China in the 21st Century: What Everyone Needs to Know
by Jeffrey N. Wasserstrom
Burma/Myanmar: What Everyone Needs to Know
by David I. Steinberg
–Reviewed by Angilee Shah
The strength of this series, judged by these two titles, is the authors’ ability to capture nuance while committing themselves to brevity. UC Irvine historian Jeffrey Wasserstrom and Georgetown School of Foreign Service professor David Steinberg turn the lessons of years of scholarly work into smart digest form – a rare pleasure for the general readers whose only access to such perspectives tend to be short quotes and soundbites lacking historical context.
China in the 21st Century and Burma/Myanmar are designed as reference material – they follow a question and answer format which is easily skimmed in the tables of contents – yet they are surprisingly readable as history texts. China details the Confucian and anti-Confucian movements that shape so much of how Chinese people and leaders think about their futures. Wasserstrom captures the immense diversity of cultures and political thought in a country often thought of as hegemonic and controlled by Chinese Communist Party leaders. Our trade imbalance, we discover, is not a new problem – American merchants and the British Empire grappled with a similar problem in the 1800s, and tried to ameliorate by importing large amounts of opium from India, which eventually caused the devastating Opium Wars. Wasserstrom introduces us to Lu Xun, a writer who is as influential to Chinese discourse as George Orwell is to American. He compares China’s relationship to Mao Zedong to American’s remembrance of Andrew Jackson: both countries regard the leaders in a positive light, despite their respective roles in devastating policies. Jackson forcibly moved Native Americans, resulting in thousands of deaths, while Mao was at the helm during the violent years of the Cultural Revolution and the Great Leap Forward.
Steinberg’s book begins with a much more basic question: “What is Burma?” Like North Korea, the country’s history is closely entwined with the West’s, and is similarly isolated, which makes it difficult to pinpoint leaders or guiding principles for the military junta’s policies. Even the name of the country is cause for confusion. Formerly the Union of Burma, the junta changed its official title to Myanmar in 1989. The opposition and its supporters – including the United States – continue to refer to the country as Burma. As little as most people know about the country, Steinberg makes a compelling case for why we need to know. Beyond the humanitarian concern – at least half of its 53 million people live below the poverty line and the per capita income is about $290 a year – is its natural resource richness and security importance. The country is the tenth largest gas exporter in the world, and is crucial to China’s ability to move oil through the Straits of Malacca. It’s critical to the border security of India and Thailand as well. As the country moves toward a general election slated for some unannounced time this year, the context Steinberg provides here in invaluable.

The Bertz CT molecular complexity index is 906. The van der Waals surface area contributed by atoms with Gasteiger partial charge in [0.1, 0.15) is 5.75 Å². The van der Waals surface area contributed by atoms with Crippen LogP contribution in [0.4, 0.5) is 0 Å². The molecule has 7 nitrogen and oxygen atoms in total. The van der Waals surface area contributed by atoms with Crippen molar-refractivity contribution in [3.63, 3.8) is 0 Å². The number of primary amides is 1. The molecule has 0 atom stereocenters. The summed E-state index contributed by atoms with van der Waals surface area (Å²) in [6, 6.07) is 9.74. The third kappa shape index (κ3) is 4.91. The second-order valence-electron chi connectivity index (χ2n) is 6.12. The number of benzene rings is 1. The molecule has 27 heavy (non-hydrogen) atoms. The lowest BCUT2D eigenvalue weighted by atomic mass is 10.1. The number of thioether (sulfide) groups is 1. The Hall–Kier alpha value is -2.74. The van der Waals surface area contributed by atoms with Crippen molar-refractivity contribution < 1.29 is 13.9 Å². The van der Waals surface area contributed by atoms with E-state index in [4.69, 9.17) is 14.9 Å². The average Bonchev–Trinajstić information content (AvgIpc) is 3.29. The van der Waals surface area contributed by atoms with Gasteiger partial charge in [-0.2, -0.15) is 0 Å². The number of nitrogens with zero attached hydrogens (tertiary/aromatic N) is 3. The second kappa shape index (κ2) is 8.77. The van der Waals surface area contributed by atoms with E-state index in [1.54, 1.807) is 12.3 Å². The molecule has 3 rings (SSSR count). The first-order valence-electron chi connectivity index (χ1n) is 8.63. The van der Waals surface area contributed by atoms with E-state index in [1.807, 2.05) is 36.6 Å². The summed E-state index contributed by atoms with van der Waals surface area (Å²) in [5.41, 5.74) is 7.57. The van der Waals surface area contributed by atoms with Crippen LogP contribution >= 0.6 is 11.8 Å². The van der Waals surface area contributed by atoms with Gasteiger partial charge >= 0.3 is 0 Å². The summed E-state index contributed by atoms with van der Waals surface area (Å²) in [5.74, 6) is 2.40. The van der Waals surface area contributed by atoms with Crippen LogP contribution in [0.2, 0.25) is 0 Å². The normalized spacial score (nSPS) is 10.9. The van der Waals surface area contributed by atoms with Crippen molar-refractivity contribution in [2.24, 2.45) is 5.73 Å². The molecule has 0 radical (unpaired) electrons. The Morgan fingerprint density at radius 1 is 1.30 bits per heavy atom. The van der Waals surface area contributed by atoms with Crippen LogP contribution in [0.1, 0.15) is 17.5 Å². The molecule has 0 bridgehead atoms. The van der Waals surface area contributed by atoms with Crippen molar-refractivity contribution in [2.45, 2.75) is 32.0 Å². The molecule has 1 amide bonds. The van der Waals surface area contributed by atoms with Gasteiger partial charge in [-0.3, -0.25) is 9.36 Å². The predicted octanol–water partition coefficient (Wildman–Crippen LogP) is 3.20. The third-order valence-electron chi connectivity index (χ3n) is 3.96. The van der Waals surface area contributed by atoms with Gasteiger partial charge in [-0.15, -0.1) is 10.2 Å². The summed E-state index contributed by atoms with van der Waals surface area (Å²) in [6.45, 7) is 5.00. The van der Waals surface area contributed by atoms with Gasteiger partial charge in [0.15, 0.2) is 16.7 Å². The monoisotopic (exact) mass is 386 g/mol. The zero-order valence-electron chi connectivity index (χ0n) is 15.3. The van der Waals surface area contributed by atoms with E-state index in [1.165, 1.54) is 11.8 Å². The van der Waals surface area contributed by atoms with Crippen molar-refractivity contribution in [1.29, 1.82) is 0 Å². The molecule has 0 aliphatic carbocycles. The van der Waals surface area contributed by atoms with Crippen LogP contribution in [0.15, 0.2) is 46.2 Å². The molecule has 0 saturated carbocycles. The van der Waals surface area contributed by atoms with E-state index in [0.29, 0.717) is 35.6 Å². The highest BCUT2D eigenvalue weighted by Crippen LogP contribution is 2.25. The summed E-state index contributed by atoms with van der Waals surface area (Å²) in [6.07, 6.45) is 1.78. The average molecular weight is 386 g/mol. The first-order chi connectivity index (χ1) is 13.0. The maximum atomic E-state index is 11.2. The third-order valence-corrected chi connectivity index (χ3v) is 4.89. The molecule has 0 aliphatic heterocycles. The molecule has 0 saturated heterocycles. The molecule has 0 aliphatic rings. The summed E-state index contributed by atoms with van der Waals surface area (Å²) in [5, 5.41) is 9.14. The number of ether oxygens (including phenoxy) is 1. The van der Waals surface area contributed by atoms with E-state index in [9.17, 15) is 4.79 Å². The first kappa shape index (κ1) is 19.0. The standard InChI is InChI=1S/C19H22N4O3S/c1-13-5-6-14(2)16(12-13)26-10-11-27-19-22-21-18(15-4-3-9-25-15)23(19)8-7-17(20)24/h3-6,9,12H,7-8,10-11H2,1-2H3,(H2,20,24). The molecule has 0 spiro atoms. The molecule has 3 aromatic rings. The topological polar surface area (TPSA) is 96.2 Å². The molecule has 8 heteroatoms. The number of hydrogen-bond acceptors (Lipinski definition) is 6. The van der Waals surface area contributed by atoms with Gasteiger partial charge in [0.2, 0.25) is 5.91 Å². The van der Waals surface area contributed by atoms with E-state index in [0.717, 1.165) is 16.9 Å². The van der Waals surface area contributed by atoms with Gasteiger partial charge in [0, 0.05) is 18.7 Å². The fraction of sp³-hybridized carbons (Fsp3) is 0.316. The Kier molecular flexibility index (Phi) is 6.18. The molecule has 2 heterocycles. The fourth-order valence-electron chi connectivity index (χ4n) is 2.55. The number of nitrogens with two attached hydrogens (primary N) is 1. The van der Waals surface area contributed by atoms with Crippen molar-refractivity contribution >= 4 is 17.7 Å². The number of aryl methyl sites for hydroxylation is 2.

The What Everyone Needs to Know series currently also covers Cuba, Kosovo, Islam, Social Entrepreneurship and Food Politics, with titles on Turkey, Afghanistan, Darfur and animal rights slated for later this year and early next year. While these titles with single-author perspectives cannot be the definitive educational texts on global topics, they are much needed primers by well-received scholars who have rare abilities to make the complex readable.
Excerpt: From China in the 21st Century: “The goal of this book is to help normalize discussions of China, a country that is too often seen as – to use the cliché – inscrutable. My aim is to clear up sources of Western misunderstanding about China, provide insight into issues of significance related to it, and, above all, reveal that, though it can be dauntingly complex, we can arrive at a basic understanding of its nature.”
From Burma/Myanmar: “In Rangoon (Yangon) or even up-country, one must be cautious in talking to people about the current situation in Myanmar. Often in such conversations there seems to be a type of quiet, almost silent, understanding that there will not be requests for anything mundane or anything explicit. Yet one senses a longing for an optimistic future, some kind words indicating that the outside world understands and has not forgotten those innocents caught in the Myanmar miasma. Often, a tentative question is asked: can you give us some hope? Not a solution, not manna rained down, but the simple feeling that things may get better…sometime.”
Angilee Shah is a freelance journalist who writes about globalization and politics. You can read more of her work at www.angileeshah.com. [Note: Jeffrey Wasserstrom is the co-founder of The China Beat, a blog to which the reviewer is an occasional contributor.]
*Photo of T-shirts in China courtesy immu.